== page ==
Overcoming any addiction requires willpower and self-discipline. You must be able to say no to the compulsive urges until they die down. Self-regulation plays a crucial role in breaking destructive patterns and establishing healthier ones.
Meditation helps you build self-discipline and increase your self-control. Researchers found that meditators show better connectivity in brain areas linked with self-regulation. The more mental discipline you have, the more you’ll be able to deny those urges until they lose their strength.(4)
3. It develops mindfulness
Drinking turns into addiction when it becomes automatic. You keep drinking regularly and don’t even realize that you’re addicted. Meditation challenges this lack of thought. It trains you to notice and accept the truth of your situation. Realizing that you’re addicted to alcohol is the first step toward living a sober life.
As you continue to meditate, you’re also able to see how alcohol does more harm than good. Your triggers and stresses become clear, and you can grasp the entire mechanism of your addiction. This helps you take the necessary steps to rid yourself of harmful cravings.
All these things help you notice your habits and form healthier ways of dealing with stress. Regular meditation goes a long way in improving your mental health so that you don’t have to depend on any substance.
Scientific research on meditation and alcohol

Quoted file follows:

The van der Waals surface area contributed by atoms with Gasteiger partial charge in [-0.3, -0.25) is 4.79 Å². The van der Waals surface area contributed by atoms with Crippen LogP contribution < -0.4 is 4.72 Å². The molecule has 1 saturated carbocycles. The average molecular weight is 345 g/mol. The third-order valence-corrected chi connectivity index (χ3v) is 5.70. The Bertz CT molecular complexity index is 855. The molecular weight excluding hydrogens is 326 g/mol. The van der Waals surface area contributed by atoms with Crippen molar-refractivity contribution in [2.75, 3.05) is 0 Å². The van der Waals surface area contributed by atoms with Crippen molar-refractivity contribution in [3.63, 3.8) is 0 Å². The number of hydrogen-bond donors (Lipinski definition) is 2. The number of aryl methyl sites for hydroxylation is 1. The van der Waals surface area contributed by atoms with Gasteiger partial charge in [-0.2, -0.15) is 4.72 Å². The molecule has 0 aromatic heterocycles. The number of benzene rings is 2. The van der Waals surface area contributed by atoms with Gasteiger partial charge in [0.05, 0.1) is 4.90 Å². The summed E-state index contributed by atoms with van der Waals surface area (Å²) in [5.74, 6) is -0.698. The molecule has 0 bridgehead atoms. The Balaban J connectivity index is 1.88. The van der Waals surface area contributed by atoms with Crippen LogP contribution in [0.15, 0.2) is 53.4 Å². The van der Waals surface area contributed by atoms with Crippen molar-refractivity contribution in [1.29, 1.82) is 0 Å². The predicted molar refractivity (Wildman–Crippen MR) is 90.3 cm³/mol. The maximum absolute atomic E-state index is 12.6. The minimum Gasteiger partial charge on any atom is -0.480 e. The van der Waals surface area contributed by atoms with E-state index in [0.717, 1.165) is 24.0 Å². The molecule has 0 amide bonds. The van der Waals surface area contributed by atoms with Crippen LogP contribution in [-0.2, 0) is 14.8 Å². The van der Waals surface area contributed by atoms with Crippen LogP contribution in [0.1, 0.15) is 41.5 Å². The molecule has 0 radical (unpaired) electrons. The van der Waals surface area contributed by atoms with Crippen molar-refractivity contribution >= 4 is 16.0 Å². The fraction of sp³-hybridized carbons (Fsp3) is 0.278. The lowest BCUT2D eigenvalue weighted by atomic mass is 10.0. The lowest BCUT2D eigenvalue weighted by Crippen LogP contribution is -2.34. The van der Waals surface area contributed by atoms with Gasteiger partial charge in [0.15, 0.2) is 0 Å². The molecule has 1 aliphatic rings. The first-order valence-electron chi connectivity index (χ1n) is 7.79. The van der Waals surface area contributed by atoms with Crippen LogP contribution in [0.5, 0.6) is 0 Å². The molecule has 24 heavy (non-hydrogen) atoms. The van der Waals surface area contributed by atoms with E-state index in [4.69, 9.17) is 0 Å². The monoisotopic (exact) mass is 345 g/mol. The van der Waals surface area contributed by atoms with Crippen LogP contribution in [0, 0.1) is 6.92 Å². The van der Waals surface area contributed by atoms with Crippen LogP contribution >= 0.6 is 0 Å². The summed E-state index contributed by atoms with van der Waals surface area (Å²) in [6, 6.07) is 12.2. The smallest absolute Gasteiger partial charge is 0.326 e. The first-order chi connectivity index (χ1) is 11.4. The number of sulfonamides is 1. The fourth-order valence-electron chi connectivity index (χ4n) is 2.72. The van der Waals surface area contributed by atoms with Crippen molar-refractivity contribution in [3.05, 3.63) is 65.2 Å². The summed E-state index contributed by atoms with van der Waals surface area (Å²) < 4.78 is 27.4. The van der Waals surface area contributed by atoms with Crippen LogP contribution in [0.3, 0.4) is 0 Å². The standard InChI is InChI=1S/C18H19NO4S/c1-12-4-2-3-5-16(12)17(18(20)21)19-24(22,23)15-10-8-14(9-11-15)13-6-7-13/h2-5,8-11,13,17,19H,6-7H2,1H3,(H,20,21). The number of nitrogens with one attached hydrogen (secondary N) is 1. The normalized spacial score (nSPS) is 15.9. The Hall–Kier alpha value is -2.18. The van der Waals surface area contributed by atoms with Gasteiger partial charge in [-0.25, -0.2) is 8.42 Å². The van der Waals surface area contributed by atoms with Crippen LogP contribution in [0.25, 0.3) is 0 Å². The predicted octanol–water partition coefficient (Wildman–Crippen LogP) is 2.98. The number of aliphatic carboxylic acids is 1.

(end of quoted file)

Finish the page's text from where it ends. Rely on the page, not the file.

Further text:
Like the many benefits of meditation, its efficacy for addiction is also backed by science. Research shows that a single session of just 11 minutes of meditation can reduce alcohol consumption. In the study, researchers found that people who meditated had about three beers fewer than usual over the following week. Those who didn’t meditate showed no changes in their drinking habits.(5)
Meditation not only helps you quit drinking, but it also helps you stay sober. Scientists have found that regular meditation lowers the risk of relapsing to heavy drinking and substance use. A 6-month follow-up showed that addicts who meditated used substances less frequently.(6) Other forms of meditation, such as transcendental meditation, have also been proven to prevent alcohol abuse.(7)
How to get started with meditation
Learning to meditate is simple, but in the beginning, it’s hard to just sit down quietly. Breath meditation is a simple and popular way to practice mindfulness. For a more in-depth guide with tips, read the complete guide to mindfulness meditation. Here are the basic instructions for it:
- Set a timer for 10-20 minutes. Use your phone or alarm clock.
- Sit cross-legged on a mat or a cushion. Although sitting on the ground is ideal, you can also sit in a chair.
- Rest your hands in your lap, one on top of the other, palms facing upward. Or intertwine your fingers and drop the hands in front of you.
- Keep your head straight and spine erect. Sitting in this posture allows you to sit still for longer periods. To read detailed instructions for the posture with photos, read the beginner’s guide to meditation posture.
- Close your eyes and take a few deep breaths to settle in. After that, let the body breathe on its own and watch every inhalation and exhalation. You can notice the sensations at your nostrils or the rise and fall of your belly. Try not to control anything. Just be with every breath.
- When your mind wanders—which it will—bring it back to your breath. It’ll happen a lot, so don’t get frustrated. Take it as a given that you’ll only be meditating around 10% of the time in the beginning.